In a statement released Thursday, Bush announced that his decision to return the award was not an admission of guilt or any wrong doing; rather, Bush stated that the decision was motivated out of his respect for the prestige of the award and its previous winners. Citing his recent negative publicity and association with the award, Bush told reporters that he didn’t want to tarnish the reputation of the award in any way. The media is creating the negative attention, guilty or not, so Bush respectfully walked away. At least this is his reasoning.
My question though is this: even if Bush is 100% guilty of the infraction(s) of which he is accused, should those affect his Heisman Trophy?
My personal answer is no. The Heisman Trophy is voted on by members of the media and the elite fraternity of previous winners and given to the player whom they see as the best player in the country based on his on-field performance. I think that is the key here. You can argue that Bush was ineligible – and you would be right to do so; however, that ruling was only made after the fact (5 years for goodness sake), and Bush did play that season. And based on his performance and his ability as one of the most exciting and dynamic college football players ever, he was awarded that year’s trophy. And the vote wasn’t even close. Bush won by a landslide over Texas QB Vince Young.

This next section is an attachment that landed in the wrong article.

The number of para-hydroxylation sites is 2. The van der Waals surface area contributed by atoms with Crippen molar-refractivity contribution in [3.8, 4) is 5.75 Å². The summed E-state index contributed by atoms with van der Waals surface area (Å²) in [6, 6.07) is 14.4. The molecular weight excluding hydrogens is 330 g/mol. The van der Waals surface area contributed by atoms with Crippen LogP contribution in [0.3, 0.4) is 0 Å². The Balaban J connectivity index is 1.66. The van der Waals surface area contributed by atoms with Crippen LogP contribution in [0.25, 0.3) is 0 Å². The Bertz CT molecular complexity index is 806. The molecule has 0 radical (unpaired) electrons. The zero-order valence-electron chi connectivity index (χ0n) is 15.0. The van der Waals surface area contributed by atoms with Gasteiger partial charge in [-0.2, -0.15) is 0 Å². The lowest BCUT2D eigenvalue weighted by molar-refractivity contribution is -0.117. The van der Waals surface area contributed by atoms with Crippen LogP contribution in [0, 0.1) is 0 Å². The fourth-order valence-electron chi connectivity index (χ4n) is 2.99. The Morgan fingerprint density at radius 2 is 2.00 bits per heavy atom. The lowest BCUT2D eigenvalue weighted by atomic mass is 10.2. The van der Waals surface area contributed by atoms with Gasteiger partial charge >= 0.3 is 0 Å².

I think it is a much different argument for USC vacating their team’s championship and any wins in which Bush was playing. The team was using an NCAA ineligible player, in NCAA games, and won an NCAA championship. Bush, on the other, was not cheating personally. He wasn’t caught using any performance-enhancing drugs, or steroids, and using a jet pack, he simply excelled on the field through his own abilities. Plus, the Heisman Trophy is a privately awarded honor, and not directly affiliated with the NCAA. Bush really did play, and on the field, he didn’t cheat, for which the award was given to him.
Either way, what’s done is done. Some are saying that it is a mature move on Bush’s part. Perhaps they are right. I probably wouldn’t have given it up (that probably bodes well for Bush’s maturity). I do applaud the Heisman Trust’s decision to leave the 2005 award vacant, rather than passing in onto another person, presumably Vince Young. If one thing is for certain, he did not win it. Would Young have won it if Bush were not allowed to play that season? Probably. But he did. And he didn’t. I think the Trust got it right in 2005 (barring the National Championship game, and I blame that on Pete Carroll) and right again in 2010. Well done.